Tuesday, March 27, 2012

On the building and deterioration of piano technique

I was never a great pianist. I wanted to be, but I started too late. I took my first piano lessons at thirteen years old and didn’t get serious until high school. There are very few great pianists who started lessons later than six. Paderewski, who started seriously at twelve, comes to mind – and in terms of technique he was never in the top echelon.

Piano technique is mostly in the brain: It’s the neurons which transmit signals to the nerves that fire the muscles in the fingers, arms, and feet – the reading center of the brain is also engaged when site reading. (Disclosure: I have never been a particularly good sight reader – I always study the score laboriously in advance before I sound it out on the piano.) Thus, with the proper training, anyone can become a competent pianist unless there is a disabling physical condition. Getting beyond the level of competence is another matter. If I had started lessons earlier, I might have been a great pianist. But there are many pianists who are technically and musically wonderful yet have difficulty eking out a living – let alone going on to a noteworthy career.

What is technique? The casual listener might think of technique as the ability to put the right finger on the right note at the right time. But there is oh so much more: Pedaling, dynamics, tone production, playing off a hall’s acoustics. Really, technique is the ability to physically project one’s musical thoughts through the instrument – whether that be the piano, violin, vocal chords, or conductor’s baton. Of course, that presupposes that the performer actually has his/her own thoughts about the music, rather than the recycled thinking of their teacher or the recordings they’ve listened to.

History is filled with pianists with remarkable technique. Relatively few of the great pianists, such as Schnabel, experienced frequent technical lapses. The list of octogenarian classical pianists is impressive as well. But while pianists are luckier than singers – as fingers hold up longer than vocal chords – very few, such as Earl Wild and Vladimir Horowitz, retained a large percentage of their technique into old age (and no one with ears and objectivity would pretend that either played on the same level in their 80s as they did in their 40s – whatever the increase in musical perception). Too many have had careers limited by occupational injuries, such as Gary Graffman and Leon Fleisher – the latter has made a recent recovery. Some, such as Josef Hofmann and Ervin Nyiregyhazi had a hand in destroying their own abilities. Others, like William Kapell and Glenn Gould, died relatively young and did not face the ravages of age or physical breakdown. There is also the question of mental deterioration, including Alzheimer’s.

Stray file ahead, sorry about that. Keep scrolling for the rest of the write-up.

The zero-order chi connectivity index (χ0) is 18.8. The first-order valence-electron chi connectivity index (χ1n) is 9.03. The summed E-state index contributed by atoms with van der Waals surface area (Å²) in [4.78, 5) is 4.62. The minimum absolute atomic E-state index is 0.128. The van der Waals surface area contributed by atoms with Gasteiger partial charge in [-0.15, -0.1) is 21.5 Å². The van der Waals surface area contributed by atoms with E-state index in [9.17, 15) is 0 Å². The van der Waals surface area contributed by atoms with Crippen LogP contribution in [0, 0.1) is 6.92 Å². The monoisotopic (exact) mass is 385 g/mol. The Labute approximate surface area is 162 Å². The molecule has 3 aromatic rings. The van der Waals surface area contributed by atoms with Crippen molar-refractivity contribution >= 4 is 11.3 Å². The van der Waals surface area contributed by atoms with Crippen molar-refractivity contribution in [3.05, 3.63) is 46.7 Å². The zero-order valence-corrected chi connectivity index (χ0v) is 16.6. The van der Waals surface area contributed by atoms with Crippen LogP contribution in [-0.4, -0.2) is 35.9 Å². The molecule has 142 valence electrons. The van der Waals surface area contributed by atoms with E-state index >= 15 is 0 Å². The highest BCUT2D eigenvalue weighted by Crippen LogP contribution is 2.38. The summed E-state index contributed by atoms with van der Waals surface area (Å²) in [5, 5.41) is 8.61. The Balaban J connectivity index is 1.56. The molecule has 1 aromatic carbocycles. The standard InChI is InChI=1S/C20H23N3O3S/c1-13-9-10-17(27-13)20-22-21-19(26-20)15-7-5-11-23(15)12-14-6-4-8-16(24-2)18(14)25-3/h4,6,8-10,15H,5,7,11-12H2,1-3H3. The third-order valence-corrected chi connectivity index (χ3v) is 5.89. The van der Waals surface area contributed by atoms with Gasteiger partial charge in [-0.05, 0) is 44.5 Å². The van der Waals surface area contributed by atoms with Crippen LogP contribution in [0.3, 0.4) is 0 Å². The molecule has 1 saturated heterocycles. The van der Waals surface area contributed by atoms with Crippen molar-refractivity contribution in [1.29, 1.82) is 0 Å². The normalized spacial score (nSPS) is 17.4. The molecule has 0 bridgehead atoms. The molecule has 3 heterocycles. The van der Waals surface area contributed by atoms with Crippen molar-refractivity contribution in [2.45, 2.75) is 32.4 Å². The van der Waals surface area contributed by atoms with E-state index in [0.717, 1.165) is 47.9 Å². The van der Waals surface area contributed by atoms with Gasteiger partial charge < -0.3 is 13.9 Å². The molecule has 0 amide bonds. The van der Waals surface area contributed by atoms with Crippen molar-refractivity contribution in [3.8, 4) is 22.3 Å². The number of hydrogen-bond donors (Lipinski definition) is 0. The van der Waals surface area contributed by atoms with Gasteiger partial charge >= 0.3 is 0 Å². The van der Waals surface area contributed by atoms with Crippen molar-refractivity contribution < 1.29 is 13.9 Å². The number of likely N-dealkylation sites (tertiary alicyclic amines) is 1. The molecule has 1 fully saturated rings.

Then there is my own case. From the mid-1980s to the end of the 20th Century, I worked intermittently at the piano. Life often got in the way: For a time, I didn’t have access to an instrument, so I had to use practice rooms. In 1987, I had a household accident that required surgery on my right arm and it was in a sling for a while.

Technically, I peaked around 1998-99. At the time, I was working in a piano store which had very little traffic and a generous selection of printed music, and I had a lot of time on my hands. I also had a piano in my apartment: first a console I inherited from my mother, then a small grand I refurbished. My technique was never super-human, but I could play the opening measures of Chopin’s A-flat Polonaise honestly, without using the pedal to cover insufficient fingerwork – even some famous pianists have been known to bluff this passage. I could also give a passable rendition of Scriabin’s Etude in D-sharp minor. But my life outside music was empty, I had few real friends and no one to love, and I would lay awake at night in despair. So, the piano was really all I had.

My departure from the piano business in 2004 marked a precipitous decline in my technique – particularly until 2007, when I purchased a decent Yamaha digital. Even then, my practice time was but a fraction of what it was in the late ‘90s. With that in mind, do I regret leaving the piano business? No. Most of the time there I was broke. Without leaving for greener pastures, I would never have been able to afford the life I have now: the home, the travel, the very pampered dog.

Despite having a digital piano and a home of my own, there are limitations on my practice time. I have a house to clean and improve, meals to cook, a dog to care for, and a life that includes a wonderful spouse. There is also my continuing quest to put the rest of my body into shape. These days, I’m at the piano a maximum of a few hours a week – and there can be weeks that pass without my touching the keys. Do I regret any of these choices, given the reduced quality of my playing? Not for a moment. To be blunt, the piano is a part of my life, but it is not my life.

The above was confirmed to me Sunday morning, when Daniel and I spotted a piano showroom at Eton Collection in Woodmere. I didn’t have the slightest desire to go in and try the instruments.

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